The main differentiating factor is that your body can't produce essential amino acids by itself. We need to get these from our diet or by taking a supplement.

    The nine essential amino acids are:

    • Phenylalanine
    • Threonine
    • Histidine
    • Tryptophan
    • Methionine
    • Leucine
    • Valine
    • Isoleucine
    • Lysine

    When you eat a food containing protein, your body breaks it down into amino acids. It then uses these amino acids in different combinations to carry out essential functions.

    Non-essential Amino Acids

    Your body produces non-essential amino acids efficiently by itself. You produce non-essential amino acids every day.

    Your diet or the supplements you consume don't affect the production of non-essential amino acids.

    The four non-essential amino acids are:

    • Alanine
    • Arginine
    • Aspartic acid
    • Glutamic acid

    Conditional Amino Acids

    Your body also produces conditional amino acids, these are only produced when your body requires them. For example, if you need to beat a sickness, your body will produce the essential amino acids to fight it.

    The conditional amino acids are: 

    • Arginine
    • Serine
    • Cysteine
    • Glycine
    • Proline
    • Glutamine
    • Tyrosine
    • Ornithine

    As well as helping you deal with illness, conditional amino acids are also important for maintaining healthy stress levels.

    What Do Amino Acids Do?

    The body can use amino acids as a source of energy. However, there are many other vital functions of amino acids in the body.

    Let's look at some of them in detail:

    Muscle Growth

    Amino acids protein is the building block of muscle. For healthy muscle growth, you require essential amino acids from protein. Amino acids are also integral for keeping the connective tissues between your muscles and bones healthy too.

    If you don't have enough amino acids, it can cause your muscles to become weak or start to degrade.

    Skin Repair

    Your skin, hair, and nails are made up of amino acids. Without an adequate amount of amino acids, your hair and nails may become dull and break easily.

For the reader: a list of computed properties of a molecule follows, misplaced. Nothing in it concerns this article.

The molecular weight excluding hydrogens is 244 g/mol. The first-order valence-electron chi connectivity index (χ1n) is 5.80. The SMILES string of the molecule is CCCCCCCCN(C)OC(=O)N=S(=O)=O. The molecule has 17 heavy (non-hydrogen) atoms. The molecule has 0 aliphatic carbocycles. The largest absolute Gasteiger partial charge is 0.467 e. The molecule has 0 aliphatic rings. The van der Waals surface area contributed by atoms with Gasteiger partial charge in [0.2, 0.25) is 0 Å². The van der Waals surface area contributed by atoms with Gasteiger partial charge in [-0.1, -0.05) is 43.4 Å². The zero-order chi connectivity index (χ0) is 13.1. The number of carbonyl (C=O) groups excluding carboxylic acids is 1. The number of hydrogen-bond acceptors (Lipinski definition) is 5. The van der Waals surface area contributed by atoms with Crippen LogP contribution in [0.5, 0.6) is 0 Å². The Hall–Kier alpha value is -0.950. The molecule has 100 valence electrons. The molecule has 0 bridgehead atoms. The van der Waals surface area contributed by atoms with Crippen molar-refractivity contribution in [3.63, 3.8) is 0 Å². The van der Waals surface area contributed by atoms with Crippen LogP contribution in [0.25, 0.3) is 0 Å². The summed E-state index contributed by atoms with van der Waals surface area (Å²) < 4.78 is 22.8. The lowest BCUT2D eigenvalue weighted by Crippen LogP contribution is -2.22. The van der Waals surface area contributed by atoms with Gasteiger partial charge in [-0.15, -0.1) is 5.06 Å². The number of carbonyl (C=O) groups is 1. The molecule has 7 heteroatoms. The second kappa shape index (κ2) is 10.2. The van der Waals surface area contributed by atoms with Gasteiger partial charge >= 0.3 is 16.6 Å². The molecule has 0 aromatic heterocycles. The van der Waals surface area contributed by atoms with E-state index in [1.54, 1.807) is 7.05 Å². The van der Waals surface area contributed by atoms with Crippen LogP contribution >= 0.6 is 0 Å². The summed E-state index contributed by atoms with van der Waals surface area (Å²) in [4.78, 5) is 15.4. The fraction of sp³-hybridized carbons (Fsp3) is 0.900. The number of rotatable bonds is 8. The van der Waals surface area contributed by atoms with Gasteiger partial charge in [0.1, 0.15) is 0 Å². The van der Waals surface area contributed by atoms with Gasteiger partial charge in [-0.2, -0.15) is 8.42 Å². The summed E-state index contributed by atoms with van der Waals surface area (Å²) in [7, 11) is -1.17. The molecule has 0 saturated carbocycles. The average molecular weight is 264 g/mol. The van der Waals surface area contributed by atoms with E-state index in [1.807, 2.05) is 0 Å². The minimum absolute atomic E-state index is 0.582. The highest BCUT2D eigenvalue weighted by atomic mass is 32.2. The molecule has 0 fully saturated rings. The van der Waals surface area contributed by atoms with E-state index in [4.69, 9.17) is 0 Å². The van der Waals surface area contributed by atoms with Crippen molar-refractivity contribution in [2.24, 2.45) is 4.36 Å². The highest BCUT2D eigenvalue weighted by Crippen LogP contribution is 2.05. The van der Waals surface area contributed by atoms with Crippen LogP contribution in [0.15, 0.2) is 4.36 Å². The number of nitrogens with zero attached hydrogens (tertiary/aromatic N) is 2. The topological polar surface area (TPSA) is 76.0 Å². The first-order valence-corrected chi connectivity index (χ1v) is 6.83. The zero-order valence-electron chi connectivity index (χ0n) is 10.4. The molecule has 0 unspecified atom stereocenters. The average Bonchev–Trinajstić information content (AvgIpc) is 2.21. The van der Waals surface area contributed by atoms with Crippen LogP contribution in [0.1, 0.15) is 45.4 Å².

Threonine is essential for your body to produce collagen. Why is collagen important? Because it keeps your skin elastic and can help prevent anti-aging.

    Pain Relief

    Amino acids are important for muscle recovery. This means they can contribute to you feeling less pain.

    For example, having enough essential amino acids in your diet can help you push harder when you exercise as you become more resistant to the muscle pain exercise causes. This, in turn, can help improve your performance and speed up your recovery rate.

    Healing and Repair

    Much like improving recovery after sports, amino acids are important for healing wounds. Methionine is important for wound repair. It's also a vital amino acid for detoxification.

    Did you know that Methionine can help break down fatty deposits in the liver?

    Nutrient Transportation and Digestion

    Amino acids also play a role in the breakdown of your food. They are crucial for your body's ability to digest and absorb the nutrients in your food.

    The gut uses glutamate and aspartate as fuel to break down your food.

    Giving You Energy

    Most of the essential amino acids become energy for the body. The proteins are synthesized then released to fuel your activity.

    Athletes need a lot more energy for their workouts than the average person. For that reason, they often eat a high protein diet. This ensures their body has all the essential amino acids.

    Illness Prevention

    A robust immune system is crucial to maintain good health. Maintaining a good balance of amino acids is essential for this. Isoleucine is the amino acid responsible for maintaining a strong immune system.